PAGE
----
Respite At 60

By William Kleiser
Published: February/March 2013

Respite: 1) A period of rest and recuperation, an interlude. 2) The name of our family boat for the past 60 years .

60 Summers And Counting

In the summer of 1952, Respite took its first summer cruise as our family's boat. It has been used almost every year since. I missed a few of the early years because I didn't arrive until 1958. But by the time I was two months old, I was aboard, and I've been coming back every summer since, making up for that lost time. As a child, our voyages would last from July 4 to just before Labor Day. It was a life that few people get to experience. I was never jealous of friends going to camp. I knew I had a better deal.

Photo of the author on the bow of the Respite, circa 1961.
Author (center) on the bow, circa 1961.

The summers have blended together. My own memories are mingled with the stories my father had of his youth on the same waters. Some summers were endless days of cloudless skies, sitting on a beach with the sun dancing off rippled waters. Others have been overcast and moody, light rain the only thing disturbing oily smooth waters, with mist hanging on the tree-covered mountainsides. The same patterns have repeated over the generations. On warm summers my mother would find various beaches for me to play on -- some sand, others smooth sandstone slabs. Later with my own children, my wife and I rediscovered many of these same places. On cool summer days we'd take long walks through the forests of the many marine parks in Washington and British Columbia. Under the canopy of trees, the rain is muted, and the carpet of soft, dark green moss that can grow several inches thick helped to distract young children from becoming "boat bound." My mother taught us how to pick blackberries to make jam, cobblers, and pies. Likewise our children have become efficient pickers continuing this boat tradition.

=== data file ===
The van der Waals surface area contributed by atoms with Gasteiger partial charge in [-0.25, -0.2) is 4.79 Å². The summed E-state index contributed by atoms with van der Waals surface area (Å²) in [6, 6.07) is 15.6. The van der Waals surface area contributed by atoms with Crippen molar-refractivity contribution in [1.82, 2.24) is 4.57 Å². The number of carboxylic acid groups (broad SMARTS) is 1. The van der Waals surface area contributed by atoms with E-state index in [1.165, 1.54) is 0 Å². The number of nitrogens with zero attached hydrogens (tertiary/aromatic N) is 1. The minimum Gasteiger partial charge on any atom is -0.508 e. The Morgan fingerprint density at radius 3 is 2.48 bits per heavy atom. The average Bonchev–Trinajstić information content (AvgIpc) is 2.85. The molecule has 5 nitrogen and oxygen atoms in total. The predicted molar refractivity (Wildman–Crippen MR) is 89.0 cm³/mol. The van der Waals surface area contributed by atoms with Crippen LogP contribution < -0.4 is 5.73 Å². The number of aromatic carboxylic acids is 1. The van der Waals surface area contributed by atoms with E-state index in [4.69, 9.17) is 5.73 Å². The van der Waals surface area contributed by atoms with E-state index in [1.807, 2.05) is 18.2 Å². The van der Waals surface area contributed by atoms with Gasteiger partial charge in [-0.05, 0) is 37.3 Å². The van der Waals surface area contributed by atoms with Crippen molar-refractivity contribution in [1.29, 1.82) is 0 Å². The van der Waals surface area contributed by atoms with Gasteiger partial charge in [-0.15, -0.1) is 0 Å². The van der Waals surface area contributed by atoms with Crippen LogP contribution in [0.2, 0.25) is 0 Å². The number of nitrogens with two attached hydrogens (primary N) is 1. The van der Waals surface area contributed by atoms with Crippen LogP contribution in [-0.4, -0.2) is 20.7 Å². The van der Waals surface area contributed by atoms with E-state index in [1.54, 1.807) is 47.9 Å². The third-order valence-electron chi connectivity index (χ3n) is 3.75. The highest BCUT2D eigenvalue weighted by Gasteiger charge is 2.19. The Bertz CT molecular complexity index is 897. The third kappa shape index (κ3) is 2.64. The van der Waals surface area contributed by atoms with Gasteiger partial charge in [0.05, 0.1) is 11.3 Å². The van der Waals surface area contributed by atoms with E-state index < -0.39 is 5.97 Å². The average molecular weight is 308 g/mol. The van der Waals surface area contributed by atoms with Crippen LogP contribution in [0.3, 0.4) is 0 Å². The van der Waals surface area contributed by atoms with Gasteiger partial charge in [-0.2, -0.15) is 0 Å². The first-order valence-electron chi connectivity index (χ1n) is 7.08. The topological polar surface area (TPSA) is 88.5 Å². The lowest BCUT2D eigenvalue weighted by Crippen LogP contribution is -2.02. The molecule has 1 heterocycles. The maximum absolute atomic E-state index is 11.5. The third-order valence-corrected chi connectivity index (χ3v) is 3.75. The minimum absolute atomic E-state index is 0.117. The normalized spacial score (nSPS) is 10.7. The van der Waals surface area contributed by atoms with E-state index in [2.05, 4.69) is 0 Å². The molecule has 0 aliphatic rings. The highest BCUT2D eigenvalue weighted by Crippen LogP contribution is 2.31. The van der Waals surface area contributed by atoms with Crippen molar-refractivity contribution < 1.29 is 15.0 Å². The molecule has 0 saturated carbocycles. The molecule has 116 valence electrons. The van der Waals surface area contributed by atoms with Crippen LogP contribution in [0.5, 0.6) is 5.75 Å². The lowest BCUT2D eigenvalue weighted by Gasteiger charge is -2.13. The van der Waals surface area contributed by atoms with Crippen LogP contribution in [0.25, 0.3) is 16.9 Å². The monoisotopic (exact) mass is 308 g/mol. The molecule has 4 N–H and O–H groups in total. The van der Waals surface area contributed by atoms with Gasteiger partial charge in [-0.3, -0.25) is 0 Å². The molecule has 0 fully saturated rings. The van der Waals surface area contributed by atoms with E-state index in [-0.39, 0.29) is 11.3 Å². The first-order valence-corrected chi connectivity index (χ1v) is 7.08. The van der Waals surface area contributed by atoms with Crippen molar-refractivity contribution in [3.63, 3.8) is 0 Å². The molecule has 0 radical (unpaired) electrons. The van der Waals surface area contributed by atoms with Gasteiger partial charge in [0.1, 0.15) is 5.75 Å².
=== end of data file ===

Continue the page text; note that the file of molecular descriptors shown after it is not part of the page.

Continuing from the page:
Respite Brings Excitement

We've had some adventures along the way. On one voyage with my parents, we had passed through the Desolation Sound area and decided to go through a passage known as the "Hole in the Wall." My father hadn't planned to go this way and didn't have a current chart; he only had his father's charts of the area from the 1920s. One little problem, the Hole in the Wall was uncharted in the 1920s, shown only as a body of water with no soundings. We pressed on with a spotter to make sure we didn't go aground and as soon as we got back to civilization, we bought a new chart.

On another voyage, we anchored off a place called Savary Island, near Lund in British Columbia. Normally, my father liked to have anchorages providing protection from wind in any direction. Savary is wide open, but it was a calm afternoon and he gave in to the family desire to anchor off the beautiful beach. As luck would have it, a brisk wind rose out of the north that night and I had a sleepless night monitoring the boat's location. The morning found us secure in our location, but several boats were high and dry, having been blown into shallow waters on an outgoing tide. Lesson learned: Give me a secure anchorage where I don't have to worry about the wind coming up at night!

We've had many visitors to Respite over the years. The most frequent was my mother's brother, my uncle Fred. My father and Fred were friends long before my parents married, both sharing the fascination with airplanes that permeated the first half of the 20th century. Fred's preferred mode of transit to or from the Respite was by floatplane. One day we were anchored in Garden Bay, north of Vancouver, when a floatplane landed. Normally, a floatplane landing in British Columbia is like saying there are cars on the freeway. However, in this instance, my mother said, "I think that plane is coming straight at us." In fact, it was. Fred had chartered the plane and found us in Garden Bay. In hindsight, I now realize that my father must have told Fred where to look for us, lest he fly over half of southern BC looking. But he hadn't told my mother so her brother's arrival was a surprise, even if the method wasn't.

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